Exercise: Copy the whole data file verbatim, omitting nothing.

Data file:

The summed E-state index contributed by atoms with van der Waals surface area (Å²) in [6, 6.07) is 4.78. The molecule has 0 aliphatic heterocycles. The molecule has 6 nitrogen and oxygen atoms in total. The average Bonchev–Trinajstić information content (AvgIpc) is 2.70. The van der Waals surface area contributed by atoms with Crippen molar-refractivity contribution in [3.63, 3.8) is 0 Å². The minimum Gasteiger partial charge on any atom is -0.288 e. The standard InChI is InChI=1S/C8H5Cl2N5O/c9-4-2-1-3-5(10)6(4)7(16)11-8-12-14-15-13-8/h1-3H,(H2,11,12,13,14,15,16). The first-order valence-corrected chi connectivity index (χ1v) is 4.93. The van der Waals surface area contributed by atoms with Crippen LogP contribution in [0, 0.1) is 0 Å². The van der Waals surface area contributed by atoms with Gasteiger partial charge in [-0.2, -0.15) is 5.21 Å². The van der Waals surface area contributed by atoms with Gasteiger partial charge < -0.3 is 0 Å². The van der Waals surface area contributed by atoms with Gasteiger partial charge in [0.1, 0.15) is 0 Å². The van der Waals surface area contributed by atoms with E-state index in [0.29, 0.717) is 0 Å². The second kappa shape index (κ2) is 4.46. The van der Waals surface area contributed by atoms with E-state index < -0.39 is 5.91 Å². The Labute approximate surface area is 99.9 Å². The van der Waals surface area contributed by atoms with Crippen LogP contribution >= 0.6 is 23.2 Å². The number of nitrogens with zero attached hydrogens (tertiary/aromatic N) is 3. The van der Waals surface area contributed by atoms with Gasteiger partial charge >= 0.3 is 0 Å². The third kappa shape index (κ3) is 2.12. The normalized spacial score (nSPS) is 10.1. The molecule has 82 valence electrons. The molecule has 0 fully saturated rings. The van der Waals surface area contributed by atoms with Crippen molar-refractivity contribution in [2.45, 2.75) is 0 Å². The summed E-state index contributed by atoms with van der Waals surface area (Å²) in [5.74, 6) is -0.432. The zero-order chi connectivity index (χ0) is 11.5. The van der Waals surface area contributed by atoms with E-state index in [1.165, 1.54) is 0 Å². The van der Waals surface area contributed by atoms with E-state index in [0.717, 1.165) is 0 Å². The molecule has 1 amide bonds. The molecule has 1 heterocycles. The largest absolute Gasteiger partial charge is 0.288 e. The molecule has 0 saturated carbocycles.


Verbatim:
The summed E-state index contributed by atoms with van der Waals surface area (Å²) in [6, 6.07) is 4.78. The molecule has 0 aliphatic heterocycles. The molecule has 6 nitrogen and oxygen atoms in total. The average Bonchev–Trinajstić information content (AvgIpc) is 2.70. The van der Waals surface area contributed by atoms with Crippen molar-refractivity contribution in [3.63, 3.8) is 0 Å². The minimum Gasteiger partial charge on any atom is -0.288 e. The standard InChI is InChI=1S/C8H5Cl2N5O/c9-4-2-1-3-5(10)6(4)7(16)11-8-12-14-15-13-8/h1-3H,(H2,11,12,13,14,15,16). The first-order valence-corrected chi connectivity index (χ1v) is 4.93. The van der Waals surface area contributed by atoms with Crippen LogP contribution in [0, 0.1) is 0 Å². The van der Waals surface area contributed by atoms with Gasteiger partial charge in [-0.2, -0.15) is 5.21 Å². The van der Waals surface area contributed by atoms with Gasteiger partial charge < -0.3 is 0 Å². The van der Waals surface area contributed by atoms with Gasteiger partial charge in [0.1, 0.15) is 0 Å². The van der Waals surface area contributed by atoms with E-state index in [0.29, 0.717) is 0 Å². The second kappa shape index (κ2) is 4.46. The van der Waals surface area contributed by atoms with E-state index < -0.39 is 5.91 Å². The Labute approximate surface area is 99.9 Å². The van der Waals surface area contributed by atoms with Crippen LogP contribution >= 0.6 is 23.2 Å². The number of nitrogens with zero attached hydrogens (tertiary/aromatic N) is 3. The van der Waals surface area contributed by atoms with Gasteiger partial charge >= 0.3 is 0 Å². The third kappa shape index (κ3) is 2.12. The normalized spacial score (nSPS) is 10.1. The molecule has 82 valence electrons. The molecule has 0 fully saturated rings. The van der Waals surface area contributed by atoms with Crippen molar-refractivity contribution in [2.45, 2.75) is 0 Å². The summed E-state index contributed by atoms with van der Waals surface area (Å²) in [5.74, 6) is -0.432. The zero-order chi connectivity index (χ0) is 11.5. The van der Waals surface area contributed by atoms with E-state index in [1.165, 1.54) is 0 Å². The van der Waals surface area contributed by atoms with E-state index in [0.717, 1.165) is 0 Å². The molecule has 1 amide bonds. The molecule has 1 heterocycles. The largest absolute Gasteiger partial charge is 0.288 e. The molecule has 0 saturated carbocycles.